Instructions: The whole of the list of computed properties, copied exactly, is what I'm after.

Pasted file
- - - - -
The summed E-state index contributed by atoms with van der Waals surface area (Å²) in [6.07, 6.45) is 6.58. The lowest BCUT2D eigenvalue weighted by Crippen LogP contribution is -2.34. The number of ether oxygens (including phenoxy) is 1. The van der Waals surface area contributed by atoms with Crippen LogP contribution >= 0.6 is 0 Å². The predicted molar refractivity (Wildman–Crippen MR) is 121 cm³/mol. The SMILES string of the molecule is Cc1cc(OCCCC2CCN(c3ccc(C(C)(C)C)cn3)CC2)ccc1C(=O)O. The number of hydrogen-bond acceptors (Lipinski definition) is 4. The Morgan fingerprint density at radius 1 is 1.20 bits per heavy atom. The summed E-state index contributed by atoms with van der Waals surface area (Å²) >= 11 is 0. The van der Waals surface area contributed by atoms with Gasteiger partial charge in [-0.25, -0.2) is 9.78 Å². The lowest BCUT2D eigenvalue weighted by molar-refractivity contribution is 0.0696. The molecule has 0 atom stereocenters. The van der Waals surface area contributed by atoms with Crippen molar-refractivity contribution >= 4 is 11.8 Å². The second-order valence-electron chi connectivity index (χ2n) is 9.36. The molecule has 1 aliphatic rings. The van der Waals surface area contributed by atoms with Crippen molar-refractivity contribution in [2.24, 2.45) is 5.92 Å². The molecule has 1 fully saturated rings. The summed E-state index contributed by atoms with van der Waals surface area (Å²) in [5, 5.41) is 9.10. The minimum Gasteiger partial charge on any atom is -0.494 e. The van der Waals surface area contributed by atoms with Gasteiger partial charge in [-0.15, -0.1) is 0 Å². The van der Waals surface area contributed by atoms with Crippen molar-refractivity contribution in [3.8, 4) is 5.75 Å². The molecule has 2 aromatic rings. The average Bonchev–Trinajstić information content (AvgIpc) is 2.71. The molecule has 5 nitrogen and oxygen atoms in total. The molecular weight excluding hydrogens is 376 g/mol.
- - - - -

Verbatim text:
The summed E-state index contributed by atoms with van der Waals surface area (Å²) in [6.07, 6.45) is 6.58. The lowest BCUT2D eigenvalue weighted by Crippen LogP contribution is -2.34. The number of ether oxygens (including phenoxy) is 1. The van der Waals surface area contributed by atoms with Crippen LogP contribution >= 0.6 is 0 Å². The predicted molar refractivity (Wildman–Crippen MR) is 121 cm³/mol. The SMILES string of the molecule is Cc1cc(OCCCC2CCN(c3ccc(C(C)(C)C)cn3)CC2)ccc1C(=O)O. The number of hydrogen-bond acceptors (Lipinski definition) is 4. The Morgan fingerprint density at radius 1 is 1.20 bits per heavy atom. The summed E-state index contributed by atoms with van der Waals surface area (Å²) >= 11 is 0. The van der Waals surface area contributed by atoms with Gasteiger partial charge in [-0.25, -0.2) is 9.78 Å². The lowest BCUT2D eigenvalue weighted by molar-refractivity contribution is 0.0696. The molecule has 0 atom stereocenters. The van der Waals surface area contributed by atoms with Crippen molar-refractivity contribution >= 4 is 11.8 Å². The second-order valence-electron chi connectivity index (χ2n) is 9.36. The molecule has 1 aliphatic rings. The van der Waals surface area contributed by atoms with Crippen molar-refractivity contribution in [2.24, 2.45) is 5.92 Å². The molecule has 1 fully saturated rings. The summed E-state index contributed by atoms with van der Waals surface area (Å²) in [5, 5.41) is 9.10. The minimum Gasteiger partial charge on any atom is -0.494 e. The van der Waals surface area contributed by atoms with Gasteiger partial charge in [-0.15, -0.1) is 0 Å². The van der Waals surface area contributed by atoms with Crippen molar-refractivity contribution in [3.8, 4) is 5.75 Å². The molecule has 2 aromatic rings. The average Bonchev–Trinajstić information content (AvgIpc) is 2.71. The molecule has 5 nitrogen and oxygen atoms in total. The molecular weight excluding hydrogens is 376 g/mol.